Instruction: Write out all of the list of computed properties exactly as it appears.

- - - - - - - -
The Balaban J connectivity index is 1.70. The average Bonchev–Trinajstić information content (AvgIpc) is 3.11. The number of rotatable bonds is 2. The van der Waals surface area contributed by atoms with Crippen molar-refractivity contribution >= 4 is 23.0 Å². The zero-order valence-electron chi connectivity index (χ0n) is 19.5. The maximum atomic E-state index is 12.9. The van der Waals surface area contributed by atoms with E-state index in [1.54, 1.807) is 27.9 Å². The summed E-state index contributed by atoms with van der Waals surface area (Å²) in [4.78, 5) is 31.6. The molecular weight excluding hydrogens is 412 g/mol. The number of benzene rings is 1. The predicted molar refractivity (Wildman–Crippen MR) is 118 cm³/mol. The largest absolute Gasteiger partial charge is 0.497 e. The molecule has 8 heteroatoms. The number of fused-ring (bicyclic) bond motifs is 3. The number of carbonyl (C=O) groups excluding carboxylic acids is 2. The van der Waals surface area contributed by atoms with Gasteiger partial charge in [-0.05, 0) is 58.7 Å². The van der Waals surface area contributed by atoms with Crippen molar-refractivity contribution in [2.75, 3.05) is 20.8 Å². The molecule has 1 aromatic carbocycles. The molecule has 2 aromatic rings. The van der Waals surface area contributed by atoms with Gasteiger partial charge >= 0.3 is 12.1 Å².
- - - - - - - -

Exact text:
The Balaban J connectivity index is 1.70. The average Bonchev–Trinajstić information content (AvgIpc) is 3.11. The number of rotatable bonds is 2. The van der Waals surface area contributed by atoms with Crippen molar-refractivity contribution >= 4 is 23.0 Å². The zero-order valence-electron chi connectivity index (χ0n) is 19.5. The maximum atomic E-state index is 12.9. The van der Waals surface area contributed by atoms with E-state index in [1.54, 1.807) is 27.9 Å². The summed E-state index contributed by atoms with van der Waals surface area (Å²) in [4.78, 5) is 31.6. The molecular weight excluding hydrogens is 412 g/mol. The number of benzene rings is 1. The predicted molar refractivity (Wildman–Crippen MR) is 118 cm³/mol. The largest absolute Gasteiger partial charge is 0.497 e. The molecule has 8 heteroatoms. The number of fused-ring (bicyclic) bond motifs is 3. The number of carbonyl (C=O) groups excluding carboxylic acids is 2. The van der Waals surface area contributed by atoms with Gasteiger partial charge in [-0.05, 0) is 58.7 Å². The van der Waals surface area contributed by atoms with Crippen molar-refractivity contribution in [2.75, 3.05) is 20.8 Å². The molecule has 1 aromatic carbocycles. The molecule has 2 aromatic rings. The van der Waals surface area contributed by atoms with Gasteiger partial charge >= 0.3 is 12.1 Å².